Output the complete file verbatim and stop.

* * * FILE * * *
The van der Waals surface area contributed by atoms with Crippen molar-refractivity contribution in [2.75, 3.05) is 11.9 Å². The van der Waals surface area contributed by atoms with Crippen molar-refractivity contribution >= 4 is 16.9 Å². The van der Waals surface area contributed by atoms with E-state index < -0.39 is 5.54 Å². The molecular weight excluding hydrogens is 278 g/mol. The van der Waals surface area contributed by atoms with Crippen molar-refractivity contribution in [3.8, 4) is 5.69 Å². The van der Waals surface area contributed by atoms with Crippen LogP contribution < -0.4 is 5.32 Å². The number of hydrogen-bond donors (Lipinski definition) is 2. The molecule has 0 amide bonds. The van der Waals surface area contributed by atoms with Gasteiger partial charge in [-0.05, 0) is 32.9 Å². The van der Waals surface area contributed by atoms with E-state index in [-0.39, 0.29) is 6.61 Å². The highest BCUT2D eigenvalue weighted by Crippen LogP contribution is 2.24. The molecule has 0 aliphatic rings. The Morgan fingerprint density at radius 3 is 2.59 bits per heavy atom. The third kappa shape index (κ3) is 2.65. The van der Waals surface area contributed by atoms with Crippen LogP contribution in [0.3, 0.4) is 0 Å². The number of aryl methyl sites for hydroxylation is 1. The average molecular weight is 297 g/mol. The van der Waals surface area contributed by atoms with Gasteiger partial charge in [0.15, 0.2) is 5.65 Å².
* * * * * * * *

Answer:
The van der Waals surface area contributed by atoms with Crippen molar-refractivity contribution in [2.75, 3.05) is 11.9 Å². The van der Waals surface area contributed by atoms with Crippen molar-refractivity contribution >= 4 is 16.9 Å². The van der Waals surface area contributed by atoms with E-state index < -0.39 is 5.54 Å². The molecular weight excluding hydrogens is 278 g/mol. The van der Waals surface area contributed by atoms with Crippen molar-refractivity contribution in [3.8, 4) is 5.69 Å². The van der Waals surface area contributed by atoms with Crippen LogP contribution < -0.4 is 5.32 Å². The number of hydrogen-bond donors (Lipinski definition) is 2. The molecule has 0 amide bonds. The van der Waals surface area contributed by atoms with Gasteiger partial charge in [-0.05, 0) is 32.9 Å². The van der Waals surface area contributed by atoms with E-state index in [-0.39, 0.29) is 6.61 Å². The highest BCUT2D eigenvalue weighted by Crippen LogP contribution is 2.24. The molecule has 0 aliphatic rings. The Morgan fingerprint density at radius 3 is 2.59 bits per heavy atom. The third kappa shape index (κ3) is 2.65. The van der Waals surface area contributed by atoms with Crippen LogP contribution in [0.3, 0.4) is 0 Å². The number of aryl methyl sites for hydroxylation is 1. The average molecular weight is 297 g/mol. The van der Waals surface area contributed by atoms with Gasteiger partial charge in [0.15, 0.2) is 5.65 Å².